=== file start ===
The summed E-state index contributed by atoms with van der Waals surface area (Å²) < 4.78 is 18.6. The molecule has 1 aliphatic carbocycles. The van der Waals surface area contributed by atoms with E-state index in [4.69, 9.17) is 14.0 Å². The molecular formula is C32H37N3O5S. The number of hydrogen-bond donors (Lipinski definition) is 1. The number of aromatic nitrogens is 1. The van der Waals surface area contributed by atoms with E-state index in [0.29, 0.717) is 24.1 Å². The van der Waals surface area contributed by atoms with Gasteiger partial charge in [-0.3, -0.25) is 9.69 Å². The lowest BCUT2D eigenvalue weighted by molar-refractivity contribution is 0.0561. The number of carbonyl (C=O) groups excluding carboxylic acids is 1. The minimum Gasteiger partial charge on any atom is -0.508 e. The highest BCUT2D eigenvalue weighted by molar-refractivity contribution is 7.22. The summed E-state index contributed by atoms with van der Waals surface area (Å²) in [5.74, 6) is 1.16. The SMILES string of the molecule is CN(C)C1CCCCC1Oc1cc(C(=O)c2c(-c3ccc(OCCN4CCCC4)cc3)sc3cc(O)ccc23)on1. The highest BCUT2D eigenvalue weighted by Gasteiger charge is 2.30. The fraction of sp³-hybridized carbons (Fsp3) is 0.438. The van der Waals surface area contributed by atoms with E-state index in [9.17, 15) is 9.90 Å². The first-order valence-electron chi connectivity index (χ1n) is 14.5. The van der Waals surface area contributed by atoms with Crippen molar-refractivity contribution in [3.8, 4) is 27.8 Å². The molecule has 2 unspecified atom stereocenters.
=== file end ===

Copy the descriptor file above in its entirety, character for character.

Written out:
The summed E-state index contributed by atoms with van der Waals surface area (Å²) < 4.78 is 18.6. The molecule has 1 aliphatic carbocycles. The van der Waals surface area contributed by atoms with E-state index in [4.69, 9.17) is 14.0 Å². The molecular formula is C32H37N3O5S. The number of hydrogen-bond donors (Lipinski definition) is 1. The number of aromatic nitrogens is 1. The van der Waals surface area contributed by atoms with E-state index in [0.29, 0.717) is 24.1 Å². The van der Waals surface area contributed by atoms with Gasteiger partial charge in [-0.3, -0.25) is 9.69 Å². The lowest BCUT2D eigenvalue weighted by molar-refractivity contribution is 0.0561. The number of carbonyl (C=O) groups excluding carboxylic acids is 1. The minimum Gasteiger partial charge on any atom is -0.508 e. The highest BCUT2D eigenvalue weighted by molar-refractivity contribution is 7.22. The summed E-state index contributed by atoms with van der Waals surface area (Å²) in [5.74, 6) is 1.16. The SMILES string of the molecule is CN(C)C1CCCCC1Oc1cc(C(=O)c2c(-c3ccc(OCCN4CCCC4)cc3)sc3cc(O)ccc23)on1. The highest BCUT2D eigenvalue weighted by Gasteiger charge is 2.30. The fraction of sp³-hybridized carbons (Fsp3) is 0.438. The van der Waals surface area contributed by atoms with E-state index in [9.17, 15) is 9.90 Å². The first-order valence-electron chi connectivity index (χ1n) is 14.5. The van der Waals surface area contributed by atoms with Crippen molar-refractivity contribution in [3.8, 4) is 27.8 Å². The molecule has 2 unspecified atom stereocenters.